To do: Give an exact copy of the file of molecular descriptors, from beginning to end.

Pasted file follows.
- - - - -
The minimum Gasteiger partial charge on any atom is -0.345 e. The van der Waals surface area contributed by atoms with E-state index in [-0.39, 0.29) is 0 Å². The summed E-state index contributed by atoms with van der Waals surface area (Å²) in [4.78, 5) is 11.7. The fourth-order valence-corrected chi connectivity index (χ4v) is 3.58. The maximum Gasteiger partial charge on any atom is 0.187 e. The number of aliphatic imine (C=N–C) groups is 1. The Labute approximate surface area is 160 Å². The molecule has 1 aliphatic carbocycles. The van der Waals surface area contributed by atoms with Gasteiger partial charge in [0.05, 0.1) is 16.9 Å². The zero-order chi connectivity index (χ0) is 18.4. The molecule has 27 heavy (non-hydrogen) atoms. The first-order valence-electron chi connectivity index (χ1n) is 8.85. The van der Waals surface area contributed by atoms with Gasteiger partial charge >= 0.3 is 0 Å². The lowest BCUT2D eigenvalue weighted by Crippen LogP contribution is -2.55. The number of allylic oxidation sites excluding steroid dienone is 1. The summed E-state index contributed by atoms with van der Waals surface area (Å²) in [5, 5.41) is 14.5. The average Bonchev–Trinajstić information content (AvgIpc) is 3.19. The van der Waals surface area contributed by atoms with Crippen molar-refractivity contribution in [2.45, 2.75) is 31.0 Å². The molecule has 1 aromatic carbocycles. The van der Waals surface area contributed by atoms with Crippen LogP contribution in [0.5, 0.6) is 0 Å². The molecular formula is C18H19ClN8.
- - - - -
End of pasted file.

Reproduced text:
The minimum Gasteiger partial charge on any atom is -0.345 e. The van der Waals surface area contributed by atoms with E-state index in [-0.39, 0.29) is 0 Å². The summed E-state index contributed by atoms with van der Waals surface area (Å²) in [4.78, 5) is 11.7. The fourth-order valence-corrected chi connectivity index (χ4v) is 3.58. The maximum Gasteiger partial charge on any atom is 0.187 e. The number of aliphatic imine (C=N–C) groups is 1. The Labute approximate surface area is 160 Å². The molecule has 1 aliphatic carbocycles. The van der Waals surface area contributed by atoms with Gasteiger partial charge in [0.05, 0.1) is 16.9 Å². The zero-order chi connectivity index (χ0) is 18.4. The molecule has 27 heavy (non-hydrogen) atoms. The first-order valence-electron chi connectivity index (χ1n) is 8.85. The van der Waals surface area contributed by atoms with Gasteiger partial charge >= 0.3 is 0 Å². The lowest BCUT2D eigenvalue weighted by Crippen LogP contribution is -2.55. The number of allylic oxidation sites excluding steroid dienone is 1. The summed E-state index contributed by atoms with van der Waals surface area (Å²) in [5, 5.41) is 14.5. The average Bonchev–Trinajstić information content (AvgIpc) is 3.19. The van der Waals surface area contributed by atoms with Crippen molar-refractivity contribution in [2.45, 2.75) is 31.0 Å². The molecule has 1 aromatic carbocycles. The van der Waals surface area contributed by atoms with Crippen LogP contribution in [0.5, 0.6) is 0 Å². The molecular formula is C18H19ClN8.